Pilot parishes complete discernment process

Parishioners of St. James Church, from left, Mary Pat Nimon, Bob Van Bruggen and Joyce Van Bruggen, enjoyed live music at the St. James Beer Garden Summer Series Aug. 18. The social events were created by the parish’s stewardship committee as an outreach effort to parishioners and their Highlands neighbors. St. James was one of six parishes that recently completed a parish discernment process, which asked them to consider “How is God asking us to grow?” (Record Photo by Jessica Able)

Parishioners of St. James Church, from left, Mary Pat Nimon, Bob Van Bruggen and Joyce Van Bruggen, enjoyed live music at the St. James Beer Garden Summer Series Aug. 18. The social events were created by the parish’s stewardship committee as an outreach effort to parishioners and their Highlands neighbors. St. James was one of six parishes that recently completed a parish discernment process, which asked them to consider “How is God asking us to grow?” (Record Photo by Jessica Able)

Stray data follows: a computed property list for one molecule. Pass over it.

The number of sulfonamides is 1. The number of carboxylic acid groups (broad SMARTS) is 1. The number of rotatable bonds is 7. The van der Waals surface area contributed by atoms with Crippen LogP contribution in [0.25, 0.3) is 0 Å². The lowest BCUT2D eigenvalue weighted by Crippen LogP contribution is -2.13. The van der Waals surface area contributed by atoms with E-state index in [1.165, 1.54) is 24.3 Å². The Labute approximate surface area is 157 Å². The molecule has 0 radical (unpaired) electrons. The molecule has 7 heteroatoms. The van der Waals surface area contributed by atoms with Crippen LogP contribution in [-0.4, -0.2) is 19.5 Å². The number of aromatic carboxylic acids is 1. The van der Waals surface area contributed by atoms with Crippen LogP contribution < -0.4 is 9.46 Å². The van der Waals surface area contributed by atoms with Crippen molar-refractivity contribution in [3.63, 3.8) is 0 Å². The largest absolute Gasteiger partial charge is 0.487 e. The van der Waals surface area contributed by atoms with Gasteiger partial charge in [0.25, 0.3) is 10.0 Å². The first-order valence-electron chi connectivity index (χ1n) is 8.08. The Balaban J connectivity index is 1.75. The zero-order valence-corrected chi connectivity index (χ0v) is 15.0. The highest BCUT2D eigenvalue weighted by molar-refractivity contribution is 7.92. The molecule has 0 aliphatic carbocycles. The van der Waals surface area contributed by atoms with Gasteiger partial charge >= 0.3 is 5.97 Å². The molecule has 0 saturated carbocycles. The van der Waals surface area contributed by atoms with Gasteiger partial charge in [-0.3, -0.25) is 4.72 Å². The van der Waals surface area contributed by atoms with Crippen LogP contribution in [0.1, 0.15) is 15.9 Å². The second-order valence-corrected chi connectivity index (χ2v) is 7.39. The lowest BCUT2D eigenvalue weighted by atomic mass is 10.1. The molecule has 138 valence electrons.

By Jessica Able, Record Staff Writer

Earlier this year, Archbishop Joseph E. Kurtz wrote a pastoral letter titled “Your Parish: The Body of Christ Alive in Our Midst” and invited parishes to begin a period of discernment.

All 110 parishes in the Archdiocese of Louisville have also been invited to take part in a formal process of discernment that is currently underway. Through study, prayer and small group discussions, participating parishes are considering, “How is God asking us to grow?”

Six parishes that volunteered to pilot the process recently completed it. They are: the Cathedral of the Assumption, St. Brigid and St. James churches in Louisville; St. James Church in Elizabethtown, Ky.; Holy Trinity Church in Fredericktown, Ky.; and Holy Rosary Church in Manton, Ky.